Table of Contents for this Episode
Discussed in this Episode
- Museum fatigue [9:24]
- Musée de l'Orangerie [10:41]
- Decorative Arts Museum (Musée des Arts Décoratifs) [12:05]
- Musée des Arts Forains [13:14]
- Petit Palais [24:32]
- Circus Bakery [25:52]
- Compagnie Française des Poivres et des Épices [29:09]
- Tuileries Festival [33:45]
Tips for a successful multi-generational trip to Paris
For this particular family what worked best is to meet at breakfast and/or dinner and do their own things most days. Each person also got to pick their one priority for the trip and that’s something that was not going to get passed over for any reason.
Best Way to Handle Museums in Paris
Maren and her husband are museum professionals, they love museums, but are really picky about what museum they go to. For instance they don’t want to feel pressured to go into all the museums everybody goes to and they never want to spend more than 2 hours in a museum.
Museum fatigue is real, you may start out loving a place and by the time hour 3 rolls by you are exhausted and cranky and you start hating it. In Paris there are plenty of museums that you can visit in an hour or two and that will be of interest to adults as well as children.
They chose not to go to the Louvre or the Orsay because they are too big and crowded. Instead they went to the Musée de l’Orangerie, the Museum of Decorative Arts where they concentrated on the jewelry area. Their favorite was the Musée des Arts Forains.
Paris Attractions for Families
Musée des Arts Forains
This museum is not right in the city center but rather at Bercy Village, but it’s easy to get to. It is a GREAT museum for both children and parents. It’s a guided tour experience so you have to reserve in advance. They only do English tours twice a week. But if you end up going on a French tour it’ll probably fine anyway because you’ll get a laminated guide in English and the venue speaks for itself.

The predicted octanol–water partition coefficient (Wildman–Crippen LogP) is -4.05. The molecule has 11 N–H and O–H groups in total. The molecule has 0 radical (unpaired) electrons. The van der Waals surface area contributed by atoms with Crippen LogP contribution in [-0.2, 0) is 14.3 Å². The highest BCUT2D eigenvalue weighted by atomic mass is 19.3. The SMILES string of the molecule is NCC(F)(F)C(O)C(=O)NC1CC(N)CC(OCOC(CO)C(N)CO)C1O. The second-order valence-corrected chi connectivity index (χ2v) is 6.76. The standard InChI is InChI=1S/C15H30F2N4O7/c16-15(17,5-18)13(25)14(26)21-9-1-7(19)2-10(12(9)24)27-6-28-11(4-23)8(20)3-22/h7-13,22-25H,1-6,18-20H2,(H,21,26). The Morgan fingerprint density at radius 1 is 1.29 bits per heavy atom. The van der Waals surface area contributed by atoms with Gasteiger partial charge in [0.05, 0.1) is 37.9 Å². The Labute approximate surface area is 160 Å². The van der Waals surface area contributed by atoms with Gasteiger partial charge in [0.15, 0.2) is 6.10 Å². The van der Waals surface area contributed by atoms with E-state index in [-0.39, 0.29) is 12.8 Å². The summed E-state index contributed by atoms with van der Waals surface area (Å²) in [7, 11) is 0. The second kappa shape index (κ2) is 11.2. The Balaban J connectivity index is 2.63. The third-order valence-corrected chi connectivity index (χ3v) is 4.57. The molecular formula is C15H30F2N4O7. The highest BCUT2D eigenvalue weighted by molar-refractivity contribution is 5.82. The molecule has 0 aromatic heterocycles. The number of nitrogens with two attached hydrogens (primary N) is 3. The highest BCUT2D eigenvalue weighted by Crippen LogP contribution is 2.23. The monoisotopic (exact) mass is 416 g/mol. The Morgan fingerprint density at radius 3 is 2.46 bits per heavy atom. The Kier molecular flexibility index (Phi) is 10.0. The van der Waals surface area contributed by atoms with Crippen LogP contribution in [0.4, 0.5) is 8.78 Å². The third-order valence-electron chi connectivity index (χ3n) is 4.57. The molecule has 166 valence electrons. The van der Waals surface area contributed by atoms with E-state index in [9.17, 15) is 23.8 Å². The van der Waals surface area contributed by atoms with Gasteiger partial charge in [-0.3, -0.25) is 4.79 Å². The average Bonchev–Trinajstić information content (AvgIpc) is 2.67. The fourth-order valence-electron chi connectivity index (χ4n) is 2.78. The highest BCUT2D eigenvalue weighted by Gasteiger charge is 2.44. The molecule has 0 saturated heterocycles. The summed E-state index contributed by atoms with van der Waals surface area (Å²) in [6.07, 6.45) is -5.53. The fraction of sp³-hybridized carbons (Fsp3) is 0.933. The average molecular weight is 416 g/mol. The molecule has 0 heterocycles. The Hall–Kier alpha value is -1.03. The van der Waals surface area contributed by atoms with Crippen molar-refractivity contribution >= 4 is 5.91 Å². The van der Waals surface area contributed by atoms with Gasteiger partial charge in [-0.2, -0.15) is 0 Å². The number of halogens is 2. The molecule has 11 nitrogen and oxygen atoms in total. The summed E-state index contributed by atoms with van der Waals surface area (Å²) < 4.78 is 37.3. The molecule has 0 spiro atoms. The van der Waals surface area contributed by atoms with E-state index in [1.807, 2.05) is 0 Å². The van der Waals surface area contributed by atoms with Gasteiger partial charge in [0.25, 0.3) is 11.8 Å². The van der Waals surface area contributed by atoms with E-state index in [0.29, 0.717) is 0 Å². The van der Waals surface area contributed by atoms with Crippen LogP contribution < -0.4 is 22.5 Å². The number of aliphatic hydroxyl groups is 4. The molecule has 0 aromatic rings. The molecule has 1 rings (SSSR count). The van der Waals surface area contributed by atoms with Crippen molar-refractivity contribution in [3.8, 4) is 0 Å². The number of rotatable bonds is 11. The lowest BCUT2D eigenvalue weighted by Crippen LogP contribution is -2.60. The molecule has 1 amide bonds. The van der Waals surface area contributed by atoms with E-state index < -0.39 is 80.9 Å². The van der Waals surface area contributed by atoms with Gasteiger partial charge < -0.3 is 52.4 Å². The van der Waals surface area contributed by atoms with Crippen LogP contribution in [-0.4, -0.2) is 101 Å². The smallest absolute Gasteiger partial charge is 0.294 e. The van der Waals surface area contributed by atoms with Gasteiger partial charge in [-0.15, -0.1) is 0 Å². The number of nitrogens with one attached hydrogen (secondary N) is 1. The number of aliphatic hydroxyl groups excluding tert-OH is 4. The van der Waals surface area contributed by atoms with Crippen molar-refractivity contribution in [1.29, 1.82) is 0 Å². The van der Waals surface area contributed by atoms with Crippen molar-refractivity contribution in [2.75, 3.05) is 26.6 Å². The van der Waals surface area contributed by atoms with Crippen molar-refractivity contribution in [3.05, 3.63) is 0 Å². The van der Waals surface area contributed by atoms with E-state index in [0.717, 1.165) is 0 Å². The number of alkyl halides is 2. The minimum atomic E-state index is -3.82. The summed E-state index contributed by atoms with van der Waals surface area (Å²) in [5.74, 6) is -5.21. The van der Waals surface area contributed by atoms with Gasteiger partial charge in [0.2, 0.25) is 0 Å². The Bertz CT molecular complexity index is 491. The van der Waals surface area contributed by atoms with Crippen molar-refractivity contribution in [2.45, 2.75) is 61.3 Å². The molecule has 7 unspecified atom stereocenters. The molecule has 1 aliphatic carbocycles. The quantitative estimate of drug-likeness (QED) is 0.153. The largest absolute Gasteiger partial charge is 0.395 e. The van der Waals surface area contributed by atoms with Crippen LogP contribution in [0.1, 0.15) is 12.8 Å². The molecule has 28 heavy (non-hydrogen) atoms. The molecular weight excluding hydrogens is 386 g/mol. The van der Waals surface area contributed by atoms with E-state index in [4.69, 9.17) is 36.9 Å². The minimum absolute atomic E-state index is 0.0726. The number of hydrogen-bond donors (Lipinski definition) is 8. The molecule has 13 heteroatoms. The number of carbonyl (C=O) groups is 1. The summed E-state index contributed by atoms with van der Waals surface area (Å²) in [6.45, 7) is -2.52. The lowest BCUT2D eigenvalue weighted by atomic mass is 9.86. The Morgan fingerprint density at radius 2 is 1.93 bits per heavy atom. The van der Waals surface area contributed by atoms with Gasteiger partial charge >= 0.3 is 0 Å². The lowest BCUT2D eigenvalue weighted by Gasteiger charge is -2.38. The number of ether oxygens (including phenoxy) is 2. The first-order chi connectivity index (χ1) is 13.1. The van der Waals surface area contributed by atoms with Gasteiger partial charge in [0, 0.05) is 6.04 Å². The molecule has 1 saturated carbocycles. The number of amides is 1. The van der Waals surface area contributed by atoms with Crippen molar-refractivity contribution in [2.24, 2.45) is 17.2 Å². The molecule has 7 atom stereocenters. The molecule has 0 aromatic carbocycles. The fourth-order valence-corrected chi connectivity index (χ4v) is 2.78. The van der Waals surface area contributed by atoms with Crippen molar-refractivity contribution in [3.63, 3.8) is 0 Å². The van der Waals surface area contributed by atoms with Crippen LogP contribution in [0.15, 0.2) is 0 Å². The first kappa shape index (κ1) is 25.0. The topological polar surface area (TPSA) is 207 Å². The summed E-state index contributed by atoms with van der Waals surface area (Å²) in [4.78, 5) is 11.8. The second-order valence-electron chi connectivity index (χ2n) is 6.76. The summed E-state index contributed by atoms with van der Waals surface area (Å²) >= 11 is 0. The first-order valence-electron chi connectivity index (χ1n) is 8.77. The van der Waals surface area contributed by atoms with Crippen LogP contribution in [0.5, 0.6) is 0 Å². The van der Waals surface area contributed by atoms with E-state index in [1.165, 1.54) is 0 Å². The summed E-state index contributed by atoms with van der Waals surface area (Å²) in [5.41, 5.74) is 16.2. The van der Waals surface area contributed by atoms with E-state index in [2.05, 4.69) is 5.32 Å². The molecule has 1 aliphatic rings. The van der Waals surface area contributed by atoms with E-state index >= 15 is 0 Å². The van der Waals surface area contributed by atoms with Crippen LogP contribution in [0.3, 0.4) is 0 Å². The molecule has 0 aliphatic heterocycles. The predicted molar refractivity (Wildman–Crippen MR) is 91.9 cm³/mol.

The man who started this museum wanted to gathers objects having to do with fair culture of France and these objects are displayed in an outer-worldly atmosphere. There are lots of animatronics, there’s a people powered bicycle carousel, many games (some you can play with), all in a weird and enchanting atmosphere.
During the Christmas break for French schools they staff the museum fully where all the attractions are open and you can try everything. So that would be a fantastic time to go. But no matter when you can go, it’s totally worth taking the trouble to reserve in advance!
Bike Tour Around Versailles
One of the highlights for the couple without children was a bike tour around Versailles. In August the Chateau is packed and the grounds are beautiful, so they spend plenty of time enjoying the park, had a great picnic lunch and then enjoyed the chateau when it wasn’t quite to busy.
This couple also took a tuk-tuk to the Eiffel Tower, went to the Tiger Bar, loved the Treize au Jardin Bakery just outside of the Luxembourg Gardens.
After getting off the Batobus near the Champs Elysées they went into the Petit Palais. It’s a free venue so they went in mostly to use the bathroom and discovered a wonderful peaceful garden and a great place to have lunch. It’s difficult to believe how calm the Petit Palais is when you compare it to the Place de la Concorde nearby.
This was another happy find in the Latin Quarter, this is what Annie calls a one-hit-wonder bakery that makes fabulous cinnamon buns and get written-up in Vogue magazine. Not entirely the French experience, but delicious all the same!
Saint Germain des Prés Original Food Tour
Great 3-hour food tour around lots of places they would have never gone into including the Compagnie Française des Poivres et des Épices which was tucked away. Maren recommends it, very enjoyable!
General Advice for a Multi-Generational Vacation in Paris
It’s important to know what works and what doesn’t for every age group and find accommodations that will allow that. It’s important to take It easy. Grandparents probably won’t want to participate in every activity, they may want to take a nap. Young children may also need to take naps, how convenient 😉
Discuss expectations and be clear on some ground rules. Some members of your group won’t want to get up before 9 AM, others want to be back in the hotel by 5 PM. It’s OK to do different activities during the day and meet up again at night to discuss your daily adventures!